The revolutionary served as both Prime Minister of Cuba and President. He was also the First Secretary for the Communist Party in Cuba.

    Don Ho – 1930

    Don Ho’s career as a musician and actor led him to host a variety show (The Don Ho Show). Best known for the song “Tiny Bubbles,” Ho would also make cameo appearances on several popular television series.

    Janet Yellen – 1946

    Dr. Yellen served as Chair of the Federal Reserve Board from 2014-2018.

    Dan Fogelberg – 1951

    Fogelberg released his first album in 1972, the country-rock Home Free. However, it was his second album that made a name for him – Souvenirs went platinum. In 1981, Innocent Age featured “Same Old Lang Syne” and “Leader of the Band,” bringing him commercial success.

    Danny Bonaduce – 1959

    Best known for his role as Danny Partridge on The Partridge Family, Bonaduce is also comedian and radio show host.

    Kevin Plank – 1972

    In 1996, Plank founded the sportswear manufacturing company, Under Armour.



    National Filet Mignon Day on August 13th celebrates a specialty cut of beef. Usually, from a steer or heifer, a filet mignon is a steak taken from the smaller end of the tenderloin of the beef carcass.


    • Filet mignon is French for “cute fillet” or “dainty fillet.”
    • In French, filet mignon may be called filet de boeuf, which translates to beef fillet in English.
    • When found on a French menu, filet mignon may also refer to pork rather than beef.

    Since the filet mignon comes from the most tender portion of the tenderloin, it’s one of the most prized cuts of beef. Therefore, expect this steak to be the most expensive.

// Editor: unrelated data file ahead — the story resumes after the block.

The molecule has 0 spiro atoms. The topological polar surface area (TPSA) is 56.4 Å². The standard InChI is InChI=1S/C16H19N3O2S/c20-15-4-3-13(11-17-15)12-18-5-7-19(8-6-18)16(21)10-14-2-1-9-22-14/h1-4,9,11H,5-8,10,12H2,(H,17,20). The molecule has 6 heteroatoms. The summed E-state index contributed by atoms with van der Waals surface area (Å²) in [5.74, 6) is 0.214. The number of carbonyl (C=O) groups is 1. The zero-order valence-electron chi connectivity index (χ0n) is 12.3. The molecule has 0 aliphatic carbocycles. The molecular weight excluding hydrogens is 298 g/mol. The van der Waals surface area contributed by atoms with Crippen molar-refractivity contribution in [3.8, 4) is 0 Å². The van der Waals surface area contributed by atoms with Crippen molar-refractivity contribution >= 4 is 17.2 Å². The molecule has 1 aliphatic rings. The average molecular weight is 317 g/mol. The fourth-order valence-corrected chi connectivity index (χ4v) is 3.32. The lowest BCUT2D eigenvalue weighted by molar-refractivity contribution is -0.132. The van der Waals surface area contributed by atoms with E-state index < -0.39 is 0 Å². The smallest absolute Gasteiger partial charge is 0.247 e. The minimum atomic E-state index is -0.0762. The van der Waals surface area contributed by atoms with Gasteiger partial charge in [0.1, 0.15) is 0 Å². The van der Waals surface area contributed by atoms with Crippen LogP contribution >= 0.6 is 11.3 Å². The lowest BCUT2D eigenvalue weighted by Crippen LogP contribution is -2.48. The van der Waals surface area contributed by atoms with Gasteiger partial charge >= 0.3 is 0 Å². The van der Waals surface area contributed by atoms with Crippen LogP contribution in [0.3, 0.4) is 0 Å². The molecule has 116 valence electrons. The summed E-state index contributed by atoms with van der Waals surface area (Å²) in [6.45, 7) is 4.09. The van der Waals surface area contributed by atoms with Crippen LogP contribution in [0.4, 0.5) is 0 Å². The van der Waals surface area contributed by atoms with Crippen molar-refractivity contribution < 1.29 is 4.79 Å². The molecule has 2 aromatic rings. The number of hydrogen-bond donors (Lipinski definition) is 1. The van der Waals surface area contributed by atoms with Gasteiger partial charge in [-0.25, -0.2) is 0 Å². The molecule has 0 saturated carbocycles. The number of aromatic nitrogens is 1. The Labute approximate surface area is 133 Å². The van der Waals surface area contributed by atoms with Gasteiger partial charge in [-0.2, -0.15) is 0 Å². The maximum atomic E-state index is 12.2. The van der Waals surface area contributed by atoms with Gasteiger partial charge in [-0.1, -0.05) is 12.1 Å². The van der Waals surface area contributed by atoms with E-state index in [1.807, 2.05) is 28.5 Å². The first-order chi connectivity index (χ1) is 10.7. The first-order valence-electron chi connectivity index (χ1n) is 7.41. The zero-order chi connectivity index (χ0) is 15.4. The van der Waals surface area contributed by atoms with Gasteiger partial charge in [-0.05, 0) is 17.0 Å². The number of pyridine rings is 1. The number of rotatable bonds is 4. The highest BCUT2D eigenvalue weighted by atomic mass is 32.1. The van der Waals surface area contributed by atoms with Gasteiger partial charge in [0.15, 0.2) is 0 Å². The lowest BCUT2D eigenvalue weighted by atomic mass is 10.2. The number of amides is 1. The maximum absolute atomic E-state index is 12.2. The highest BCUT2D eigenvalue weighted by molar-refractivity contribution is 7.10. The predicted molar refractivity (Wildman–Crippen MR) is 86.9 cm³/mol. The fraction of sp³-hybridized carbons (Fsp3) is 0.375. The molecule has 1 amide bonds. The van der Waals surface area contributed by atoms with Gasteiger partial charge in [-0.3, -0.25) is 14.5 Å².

Filet mignon is commonly cut into 1 inch to 2 inch thick portions, grilled, and then served as is. When found in grocery stores, filet mignon is already cut into bacon-wrapped portions. The usual method for cooking the filet mignon is to cook it on high heat by either grilling, pan-frying, broiling or roasting. Restaurants may sometimes prepare the fillets served in a cognac cream sauce, au Poivre with peppercorns, or in a red wine reduction.

    Due to the low levels of fat found in the fillets, bacon is often used in cooking. The bacon is wrapped around the fillet and pinned closed with a wooden toothpick. The bacon adds flavor, and this process keeps the fillet from drying out during the cooking process.


    Enjoy a nice evening with this Delicious Filet Mignon recipe, together with friends and family. Learn more about how to cook filet mignon or give a shout out to your favorite restaurant that serves the dish. Use #NationalFiletMignonDay to post on social media.


    We were unable to find the creator of National Filet Mignon Day.

    Q. How many calories does a filet mignon have?
    A. An 8 ounce grilled tenderloin filet mignon contains 405 calories.

    Q. What can I serve with filet mignon?
    A. Just about any roasted vegetable will complement filet mignon. That includes potatoes, sweet potatoes, asparagus, green beans, and carrots. But you can also try mashed cauliflower, broccoli, grilled onions, zucchini, and mushrooms. Side salads bring a lightness to the meal, too. A variety of leafy green salads will bring a lightness to what might be a heavy meal. For dessert, consider fresh fruit, sorbet, or a fruit pie.